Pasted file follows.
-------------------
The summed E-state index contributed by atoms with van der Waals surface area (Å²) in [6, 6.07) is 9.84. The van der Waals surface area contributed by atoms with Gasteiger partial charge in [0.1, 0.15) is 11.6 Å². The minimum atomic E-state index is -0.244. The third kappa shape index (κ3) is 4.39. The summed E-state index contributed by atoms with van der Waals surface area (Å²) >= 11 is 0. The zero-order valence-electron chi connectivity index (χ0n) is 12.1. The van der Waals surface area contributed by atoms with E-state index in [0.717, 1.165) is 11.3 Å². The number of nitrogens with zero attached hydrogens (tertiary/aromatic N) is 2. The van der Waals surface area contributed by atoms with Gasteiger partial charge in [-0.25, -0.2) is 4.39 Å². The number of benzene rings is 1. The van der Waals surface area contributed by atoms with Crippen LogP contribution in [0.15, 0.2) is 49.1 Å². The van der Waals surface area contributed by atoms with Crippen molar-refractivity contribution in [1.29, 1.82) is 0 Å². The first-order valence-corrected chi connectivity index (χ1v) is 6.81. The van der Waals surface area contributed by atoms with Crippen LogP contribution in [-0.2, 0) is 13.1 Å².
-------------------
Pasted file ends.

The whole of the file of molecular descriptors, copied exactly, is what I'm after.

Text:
The summed E-state index contributed by atoms with van der Waals surface area (Å²) in [6, 6.07) is 9.84. The van der Waals surface area contributed by atoms with Gasteiger partial charge in [0.1, 0.15) is 11.6 Å². The minimum atomic E-state index is -0.244. The third kappa shape index (κ3) is 4.39. The summed E-state index contributed by atoms with van der Waals surface area (Å²) >= 11 is 0. The zero-order valence-electron chi connectivity index (χ0n) is 12.1. The van der Waals surface area contributed by atoms with E-state index in [0.717, 1.165) is 11.3 Å². The number of nitrogens with zero attached hydrogens (tertiary/aromatic N) is 2. The van der Waals surface area contributed by atoms with Gasteiger partial charge in [-0.25, -0.2) is 4.39 Å². The number of benzene rings is 1. The van der Waals surface area contributed by atoms with Crippen LogP contribution in [0.15, 0.2) is 49.1 Å². The van der Waals surface area contributed by atoms with Crippen molar-refractivity contribution in [1.29, 1.82) is 0 Å². The first-order valence-corrected chi connectivity index (χ1v) is 6.81. The van der Waals surface area contributed by atoms with Crippen LogP contribution in [-0.2, 0) is 13.1 Å².